Then there is that opening sequence. The Doctor emerges from the TARDIS, in obvious distress, only to fall to his knees and start to regenerate. Except it’s in the snow. It may even be at the South Pole. Could it even be 1986?

You see in “The Tenth Planet” Mondas arrived back at Earth’s side after being lost in space for thousands of years (if not longer) and the Cybermen intended to suck the Earth dry of energy and convert it’s human population into even more of their kind. The story was set in the very futuristic 1986 (the story being broadcast originally in 1966) and there were even two further Doctor Who stories where other Cybermen of different subspecies tried to alter the fate of Mondas as seen in the first Cybermen Story (the Second Doctor story, “Invasion” featuring the early CyberFaction type Cybermen, and the Sixth Doctor story, “Attack Of The Cybermen” featuring the early CyberNeomorphs who were suggested to be a result of the combination of technologies of the CyberTelosians from “Tomb Of The Cybermen” and the CyberNomads from “Revenge Of The Cybermen.”)

We have already seen in the trailer for “The Doctor Falls” that the de-Cybused Eleventh Doctor type Cybermen as first seen in “When A Good Man Goes To War” will make an appearance. Maybe older classic Cybermen found a few Cybus Cybermen and restocked their CyberBoutiques? Also appearing are the Cyberiad Cybermen as seen in “Nightmare in Silver” onwards which included Brigadier Lethbridge-Stewart amongst their number (so poor Bill maybe the first Cyberman on that ship, and maybe the first Cyberman in existence… but she’s not the first converted companion, even if the Brig did have the ignomy of conversion post-demise, just as Danny did.)

As a Cyberfan I hope we will see appearances of the other Cyberman subspecies such as the CyberFaction, CyberTelosian, CyberNeomorph and so on in the condensed history/evolution of the Cybermen we will see in “The Doctor Falls.”

It wasn’t all about the Cybermen though – John Simm reprising his role as The Master to stand beside his future self in the form of Missy was something many were looking forward to and the Roger Delgado style goatee beard (as also sported by Anthony Ainley’s Master) simply made the reveal all the better.

That snowscape though… Now as far as we know, William Hartnell’s Doctor was the first, and thus the first body of his first regeneration cycle. Fans of the newer form of Doctor Who may not be aware that the first regeneration took place at the end of the Doctor’s first encounter with the Cybermen. The last episode of The Tenth Planet ended with the Doctor makign it back into the TARDIS with his companions, Ben and Polly, banging on the TARDIS doors in the snowfall, to gain entry to the time capsule… the Doctor found enough energy to get the doors open only to collapse and regenerate, bringing forth the second doctor in the form of Patrick Troughton.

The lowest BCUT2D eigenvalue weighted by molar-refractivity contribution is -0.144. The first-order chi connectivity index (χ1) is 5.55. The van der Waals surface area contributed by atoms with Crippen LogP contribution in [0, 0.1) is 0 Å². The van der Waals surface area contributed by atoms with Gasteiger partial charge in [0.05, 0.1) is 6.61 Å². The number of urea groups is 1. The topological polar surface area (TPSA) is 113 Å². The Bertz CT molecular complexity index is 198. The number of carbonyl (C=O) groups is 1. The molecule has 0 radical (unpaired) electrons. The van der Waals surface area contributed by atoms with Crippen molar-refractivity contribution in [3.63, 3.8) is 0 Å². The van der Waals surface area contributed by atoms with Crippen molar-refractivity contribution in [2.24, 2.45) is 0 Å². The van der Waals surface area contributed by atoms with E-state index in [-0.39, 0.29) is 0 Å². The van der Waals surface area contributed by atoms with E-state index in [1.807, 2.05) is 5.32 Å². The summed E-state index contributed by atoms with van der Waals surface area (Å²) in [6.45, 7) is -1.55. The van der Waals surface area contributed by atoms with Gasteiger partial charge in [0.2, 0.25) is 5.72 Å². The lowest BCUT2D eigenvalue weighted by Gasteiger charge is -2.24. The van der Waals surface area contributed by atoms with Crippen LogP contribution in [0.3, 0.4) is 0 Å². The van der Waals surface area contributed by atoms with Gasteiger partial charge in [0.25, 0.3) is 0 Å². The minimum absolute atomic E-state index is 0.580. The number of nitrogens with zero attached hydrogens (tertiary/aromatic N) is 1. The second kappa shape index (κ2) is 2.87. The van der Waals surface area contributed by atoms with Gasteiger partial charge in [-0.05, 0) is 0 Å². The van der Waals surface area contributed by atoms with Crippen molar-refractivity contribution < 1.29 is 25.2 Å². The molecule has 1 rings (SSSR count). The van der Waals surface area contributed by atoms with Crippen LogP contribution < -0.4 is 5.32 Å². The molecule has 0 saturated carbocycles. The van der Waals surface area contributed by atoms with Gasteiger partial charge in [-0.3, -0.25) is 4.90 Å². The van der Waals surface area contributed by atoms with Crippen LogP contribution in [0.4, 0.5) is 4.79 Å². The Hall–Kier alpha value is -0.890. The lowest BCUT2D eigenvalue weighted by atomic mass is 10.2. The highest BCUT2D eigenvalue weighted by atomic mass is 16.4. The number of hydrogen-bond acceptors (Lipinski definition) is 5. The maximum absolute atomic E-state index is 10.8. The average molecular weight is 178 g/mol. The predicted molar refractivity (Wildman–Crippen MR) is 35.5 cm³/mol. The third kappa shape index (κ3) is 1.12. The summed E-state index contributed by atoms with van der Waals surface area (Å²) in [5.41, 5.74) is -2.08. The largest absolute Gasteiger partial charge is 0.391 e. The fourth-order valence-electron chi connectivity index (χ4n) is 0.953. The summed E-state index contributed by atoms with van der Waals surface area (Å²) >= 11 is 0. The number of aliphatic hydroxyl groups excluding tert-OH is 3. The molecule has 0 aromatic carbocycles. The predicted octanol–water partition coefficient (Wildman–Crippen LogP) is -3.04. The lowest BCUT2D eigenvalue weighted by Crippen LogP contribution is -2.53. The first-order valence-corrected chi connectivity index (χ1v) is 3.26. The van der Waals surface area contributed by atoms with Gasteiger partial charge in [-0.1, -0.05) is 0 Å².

Now in “The Time Of The Doctor”, the Doctor had run out of regenerations – the thirteen lives being used up by the 11 Doctors we knew of, plus John Hurt’s “War Doctor” and David Tennant’s Doctor’s ego (and hence the handy MetaDoctor.) The Time Lords fortunately showed up through that crack in time and space and granted the Doctor a second regeneration cycle, as originally promised to the Master in “The Five Doctors”, and clearly granted to the despot during the last great time war, to allow the existence of Derek Jacobi’s Master and thus John Simm’s Master and Michelle Gomez’s Missy.

Thus Peter Capaldi’s Doctor is the first life of his second regeneration cycle, making his regeneration into the “thirteenth” Doctor the first of this second regeneration cycle. How fitting would that be if it took place at the south pole in 1986 where and when Hartnell’s Doctor regenerated?

It may be pure fan service that CyberMondassians may be around for both “first” regenerations…. but I’ll let them off.

Now I expect that Peter Capaldi’s Doctor to repeat that fall to his knees in the Christmas Special allowing him to hand over to whoever the next Doctor will be. Unless, you know…. Timey Wimey stuff gets involved and The Doctor’s timestream gets disrupted again. As it stands it looks like the Doctor will start regenerating at the end of the Tenth series of the revived series, in a story involving the inhabitants of the tenth planet, with the thirteenth Doctor debuting in the 13th Christmas Special of the revived series.

Sven Harvey

Recommended further viewing, reading & listening: